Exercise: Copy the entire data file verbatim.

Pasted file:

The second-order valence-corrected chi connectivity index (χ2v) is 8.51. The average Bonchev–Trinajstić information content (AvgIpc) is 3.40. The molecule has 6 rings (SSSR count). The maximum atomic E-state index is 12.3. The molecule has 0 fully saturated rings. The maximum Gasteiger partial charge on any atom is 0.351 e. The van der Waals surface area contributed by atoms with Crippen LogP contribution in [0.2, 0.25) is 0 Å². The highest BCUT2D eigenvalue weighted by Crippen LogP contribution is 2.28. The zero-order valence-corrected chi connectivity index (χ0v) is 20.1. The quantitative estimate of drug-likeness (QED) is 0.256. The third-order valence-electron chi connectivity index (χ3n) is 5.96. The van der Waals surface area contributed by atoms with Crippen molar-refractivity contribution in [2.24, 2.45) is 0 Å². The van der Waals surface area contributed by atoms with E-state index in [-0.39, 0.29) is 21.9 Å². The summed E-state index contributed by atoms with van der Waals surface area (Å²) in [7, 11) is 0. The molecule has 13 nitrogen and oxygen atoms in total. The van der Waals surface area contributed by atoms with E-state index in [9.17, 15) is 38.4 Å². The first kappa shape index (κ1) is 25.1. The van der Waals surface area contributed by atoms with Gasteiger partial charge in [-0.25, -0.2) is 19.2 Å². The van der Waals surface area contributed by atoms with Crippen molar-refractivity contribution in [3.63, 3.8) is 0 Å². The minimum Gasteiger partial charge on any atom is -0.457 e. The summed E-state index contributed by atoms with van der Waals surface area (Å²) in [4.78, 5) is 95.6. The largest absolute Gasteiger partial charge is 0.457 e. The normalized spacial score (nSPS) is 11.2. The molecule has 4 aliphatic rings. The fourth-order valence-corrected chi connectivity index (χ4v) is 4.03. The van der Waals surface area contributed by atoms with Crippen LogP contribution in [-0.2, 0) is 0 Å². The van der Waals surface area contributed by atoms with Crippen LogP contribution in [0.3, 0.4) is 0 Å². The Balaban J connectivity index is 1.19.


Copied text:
The second-order valence-corrected chi connectivity index (χ2v) is 8.51. The average Bonchev–Trinajstić information content (AvgIpc) is 3.40. The molecule has 6 rings (SSSR count). The maximum atomic E-state index is 12.3. The molecule has 0 fully saturated rings. The maximum Gasteiger partial charge on any atom is 0.351 e. The van der Waals surface area contributed by atoms with Crippen LogP contribution in [0.2, 0.25) is 0 Å². The highest BCUT2D eigenvalue weighted by Crippen LogP contribution is 2.28. The zero-order valence-corrected chi connectivity index (χ0v) is 20.1. The quantitative estimate of drug-likeness (QED) is 0.256. The third-order valence-electron chi connectivity index (χ3n) is 5.96. The van der Waals surface area contributed by atoms with Crippen molar-refractivity contribution in [2.24, 2.45) is 0 Å². The van der Waals surface area contributed by atoms with E-state index in [-0.39, 0.29) is 21.9 Å². The summed E-state index contributed by atoms with van der Waals surface area (Å²) in [7, 11) is 0. The molecule has 13 nitrogen and oxygen atoms in total. The van der Waals surface area contributed by atoms with E-state index in [9.17, 15) is 38.4 Å². The first kappa shape index (κ1) is 25.1. The van der Waals surface area contributed by atoms with Gasteiger partial charge in [-0.25, -0.2) is 19.2 Å². The van der Waals surface area contributed by atoms with Crippen molar-refractivity contribution in [3.63, 3.8) is 0 Å². The minimum Gasteiger partial charge on any atom is -0.457 e. The summed E-state index contributed by atoms with van der Waals surface area (Å²) in [4.78, 5) is 95.6. The largest absolute Gasteiger partial charge is 0.457 e. The normalized spacial score (nSPS) is 11.2. The molecule has 4 aliphatic rings. The fourth-order valence-corrected chi connectivity index (χ4v) is 4.03. The van der Waals surface area contributed by atoms with Crippen LogP contribution in [-0.2, 0) is 0 Å². The van der Waals surface area contributed by atoms with Crippen LogP contribution in [0.3, 0.4) is 0 Å². The Balaban J connectivity index is 1.19.